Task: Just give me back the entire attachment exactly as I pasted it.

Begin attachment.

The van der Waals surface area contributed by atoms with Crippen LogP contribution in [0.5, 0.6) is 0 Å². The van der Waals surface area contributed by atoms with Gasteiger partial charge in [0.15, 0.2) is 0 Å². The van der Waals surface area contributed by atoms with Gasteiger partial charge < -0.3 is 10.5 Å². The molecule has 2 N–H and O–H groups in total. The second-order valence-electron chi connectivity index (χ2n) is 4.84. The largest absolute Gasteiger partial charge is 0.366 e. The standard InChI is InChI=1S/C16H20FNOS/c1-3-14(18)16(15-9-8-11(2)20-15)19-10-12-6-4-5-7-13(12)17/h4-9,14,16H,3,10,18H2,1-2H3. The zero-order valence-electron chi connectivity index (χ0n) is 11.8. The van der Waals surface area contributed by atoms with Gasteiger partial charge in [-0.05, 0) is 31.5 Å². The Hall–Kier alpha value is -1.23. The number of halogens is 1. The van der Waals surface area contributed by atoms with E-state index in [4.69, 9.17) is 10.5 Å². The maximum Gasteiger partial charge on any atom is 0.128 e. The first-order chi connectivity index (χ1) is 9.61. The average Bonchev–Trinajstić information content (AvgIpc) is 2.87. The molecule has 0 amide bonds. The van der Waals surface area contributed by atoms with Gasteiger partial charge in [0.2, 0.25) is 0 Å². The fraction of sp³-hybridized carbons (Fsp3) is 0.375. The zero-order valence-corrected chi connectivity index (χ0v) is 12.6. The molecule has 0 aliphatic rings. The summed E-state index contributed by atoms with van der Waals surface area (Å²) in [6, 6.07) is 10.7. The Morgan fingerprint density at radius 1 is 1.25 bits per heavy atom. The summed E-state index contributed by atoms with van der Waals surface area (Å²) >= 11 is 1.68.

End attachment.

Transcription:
The van der Waals surface area contributed by atoms with Crippen LogP contribution in [0.5, 0.6) is 0 Å². The van der Waals surface area contributed by atoms with Gasteiger partial charge in [0.15, 0.2) is 0 Å². The van der Waals surface area contributed by atoms with Gasteiger partial charge < -0.3 is 10.5 Å². The molecule has 2 N–H and O–H groups in total. The second-order valence-electron chi connectivity index (χ2n) is 4.84. The largest absolute Gasteiger partial charge is 0.366 e. The standard InChI is InChI=1S/C16H20FNOS/c1-3-14(18)16(15-9-8-11(2)20-15)19-10-12-6-4-5-7-13(12)17/h4-9,14,16H,3,10,18H2,1-2H3. The zero-order valence-electron chi connectivity index (χ0n) is 11.8. The van der Waals surface area contributed by atoms with Gasteiger partial charge in [-0.05, 0) is 31.5 Å². The Hall–Kier alpha value is -1.23. The number of halogens is 1. The van der Waals surface area contributed by atoms with E-state index in [4.69, 9.17) is 10.5 Å². The maximum Gasteiger partial charge on any atom is 0.128 e. The first-order chi connectivity index (χ1) is 9.61. The average Bonchev–Trinajstić information content (AvgIpc) is 2.87. The molecule has 0 amide bonds. The van der Waals surface area contributed by atoms with Gasteiger partial charge in [0.2, 0.25) is 0 Å². The fraction of sp³-hybridized carbons (Fsp3) is 0.375. The zero-order valence-corrected chi connectivity index (χ0v) is 12.6. The molecule has 0 aliphatic rings. The summed E-state index contributed by atoms with van der Waals surface area (Å²) in [6, 6.07) is 10.7. The Morgan fingerprint density at radius 1 is 1.25 bits per heavy atom. The summed E-state index contributed by atoms with van der Waals surface area (Å²) >= 11 is 1.68.